STEVE INSKEEP, HOST:
The Metropolitan Museum of Art in New York City seemed to be starting this year strong. Tripadvisor called it the number one art museum in the world. Attendance has reached record highs. That happened under the direction of Thomas Campbell. But suddenly, he's stepping down. Here's Charlie Herman of our member station WNYC.
CHARLIE HERMAN, BYLINE: His resignation comes as a shock. Campbell came to the museum 22 years ago as a curator in the tapestry department and became director and CEO in 2009. Since then, he's been expanding the museum's offerings. But it's come at a price.
ROBIN POGREBIN: Over the last year, it found itself in financial difficulty.
HERMAN: Robin Pogrebin is a culture reporter for The New York Times who's been digging into the museum's finances. It turns out the Met's been spending more than it's been bringing in. This year, it's looking at a $15 million deficit.
POGREBIN: There has been sort of a growing sense of concern and discontent within the museum about Mr. Campbell's leadership. And I think that it came to a head.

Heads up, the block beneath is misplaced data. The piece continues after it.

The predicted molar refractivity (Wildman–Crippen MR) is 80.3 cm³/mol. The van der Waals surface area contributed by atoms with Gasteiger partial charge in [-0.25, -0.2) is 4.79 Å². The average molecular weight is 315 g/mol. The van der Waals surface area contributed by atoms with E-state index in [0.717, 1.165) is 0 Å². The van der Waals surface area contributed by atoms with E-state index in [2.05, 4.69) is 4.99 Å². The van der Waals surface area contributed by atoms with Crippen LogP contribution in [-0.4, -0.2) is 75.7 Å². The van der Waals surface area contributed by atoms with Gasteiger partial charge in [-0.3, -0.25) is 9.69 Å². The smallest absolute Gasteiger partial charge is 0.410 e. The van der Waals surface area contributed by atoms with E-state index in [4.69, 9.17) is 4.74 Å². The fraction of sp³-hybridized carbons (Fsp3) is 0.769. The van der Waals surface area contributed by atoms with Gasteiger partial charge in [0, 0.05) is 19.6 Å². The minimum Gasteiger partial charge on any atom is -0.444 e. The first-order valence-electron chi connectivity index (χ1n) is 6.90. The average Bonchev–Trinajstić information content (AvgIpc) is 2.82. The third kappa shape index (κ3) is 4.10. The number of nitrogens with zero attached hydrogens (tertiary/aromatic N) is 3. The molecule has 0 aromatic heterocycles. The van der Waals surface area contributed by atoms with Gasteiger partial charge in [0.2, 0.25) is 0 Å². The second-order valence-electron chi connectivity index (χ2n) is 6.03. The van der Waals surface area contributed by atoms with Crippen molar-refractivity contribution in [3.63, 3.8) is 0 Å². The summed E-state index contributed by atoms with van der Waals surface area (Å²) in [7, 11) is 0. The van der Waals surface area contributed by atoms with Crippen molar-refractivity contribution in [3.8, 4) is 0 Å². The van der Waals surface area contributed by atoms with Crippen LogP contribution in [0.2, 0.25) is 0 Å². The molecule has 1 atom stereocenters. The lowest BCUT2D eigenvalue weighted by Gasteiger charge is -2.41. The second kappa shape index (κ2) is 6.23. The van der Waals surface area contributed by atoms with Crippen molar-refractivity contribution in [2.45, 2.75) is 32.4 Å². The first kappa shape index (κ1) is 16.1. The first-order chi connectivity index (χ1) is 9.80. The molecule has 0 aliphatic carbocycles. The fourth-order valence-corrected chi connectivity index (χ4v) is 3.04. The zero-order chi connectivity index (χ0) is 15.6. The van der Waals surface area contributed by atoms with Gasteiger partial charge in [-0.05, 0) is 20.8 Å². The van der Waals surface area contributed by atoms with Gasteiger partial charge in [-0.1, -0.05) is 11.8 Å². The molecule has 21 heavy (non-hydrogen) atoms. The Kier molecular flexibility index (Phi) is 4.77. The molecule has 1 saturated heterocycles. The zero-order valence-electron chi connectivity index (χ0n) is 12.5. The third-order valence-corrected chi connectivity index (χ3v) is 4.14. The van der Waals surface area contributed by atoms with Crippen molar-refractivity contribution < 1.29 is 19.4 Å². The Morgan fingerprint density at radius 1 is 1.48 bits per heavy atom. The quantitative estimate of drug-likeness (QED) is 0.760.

HERMAN: During Campbell's tenure, the museum spent $16 million renovating another building so it can exhibit modern and contemporary art. Managing that new location costs an additional $21 million each year. And at the same time, revenue hasn't been growing as fast. A year ago, it settled a lawsuit over how much visitors should pay for admission, changing the word recommended to suggested. Now, about 1 in 5 visitors pay full price - $25.
Andrew Taylor is an associate professor of art management at American University. He says leaders of world-class museums like the Met have to take bold actions to get people's attention. They also need to pay for those plans.
ANDREW TAYLOR: The things that get them in trouble are walking the tight rope a little too far to one side or the other. They are on a delicate balance about doing bold programming but also being conservative in spending.
HERMAN: The director of the Met is perhaps the most prestigious art leadership position in America. It comes with a million dollar-plus salary and an apartment across the street from the museum. It's unclear who will replace Campbell. But nearly all the museum's leaders have come from the ranks of the curators. For NPR News, I'm Charlie Herman in New York.
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